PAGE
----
This week, with the support of a congresswoman from the Sunshine State, the federal Environmental Protection Agency (EPA) announced it would “reinstate California’s authority under the Clean Air Act to implement its own greenhouse gas (GHG) emission standards and zero-emission vehicle (ZEV) sales mandate.”

“Today we proudly reaffirm California’s longstanding authority to lead in addressing pollution from cars and trucks,” said EPA Administrator Michael Regan. “Our partnership with states to confront the climate crisis has never been more important. With today’s action, we reinstate an approach that for years has helped advance clean technologies and cut air pollution for people not just in California, but for the U.S. as a whole.”

The RPA also withdrew “the SAFE-1 interpretation of the Clean Air Act that would prohibit other states from adopting the California GHG emission standards” and now “other states may choose to adopt and enforce California’s GHG emission standards in lieu of the Federal standards, consistent with section 177 of the Clean Air Act.”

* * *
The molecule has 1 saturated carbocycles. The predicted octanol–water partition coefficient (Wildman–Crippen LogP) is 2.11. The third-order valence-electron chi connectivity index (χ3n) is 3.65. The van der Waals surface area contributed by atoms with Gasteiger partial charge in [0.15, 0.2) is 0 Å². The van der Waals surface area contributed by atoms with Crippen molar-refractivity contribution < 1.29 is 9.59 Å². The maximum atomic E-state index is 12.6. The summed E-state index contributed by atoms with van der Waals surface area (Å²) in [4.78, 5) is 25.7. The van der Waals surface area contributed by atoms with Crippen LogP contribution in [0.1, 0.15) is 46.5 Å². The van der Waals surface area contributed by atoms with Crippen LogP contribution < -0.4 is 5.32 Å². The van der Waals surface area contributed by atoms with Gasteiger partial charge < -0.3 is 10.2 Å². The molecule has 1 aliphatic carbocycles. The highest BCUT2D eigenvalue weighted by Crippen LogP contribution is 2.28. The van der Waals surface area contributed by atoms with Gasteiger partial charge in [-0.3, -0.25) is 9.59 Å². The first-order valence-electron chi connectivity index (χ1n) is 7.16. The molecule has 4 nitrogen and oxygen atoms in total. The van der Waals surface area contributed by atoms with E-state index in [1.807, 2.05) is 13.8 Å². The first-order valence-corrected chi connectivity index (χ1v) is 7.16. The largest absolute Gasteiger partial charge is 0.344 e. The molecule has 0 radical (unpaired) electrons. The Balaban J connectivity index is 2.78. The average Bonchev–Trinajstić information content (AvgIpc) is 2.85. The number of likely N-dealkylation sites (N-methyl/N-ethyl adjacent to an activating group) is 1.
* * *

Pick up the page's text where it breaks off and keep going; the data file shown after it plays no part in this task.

U.S. Rep. Kathy Castor, D-Fla., who leads the U.S. House Select Committee on the Climate Crisis cheered the decision.

“Electric vehicles and fuel-efficient cars save families money, clean up the air, and protect public health,” said Castor. “And states like California are playing a leading role in expanding the reach of clean vehicles and addressing the climate crisis, which has allowed them to attract investment to their communities and create local manufacturing jobs.

“Today’s announcement by the Biden administration is another step in the right direction, encouraging and supporting state efforts to solve the climate crisis and ensure clean air for their residents. I applaud EPA Administrator Michael Regan for restoring the California waiver, which will ensure that states can continue to innovate on strategies to reduce pollution from motor vehicles,” she added.

Kevin Derby
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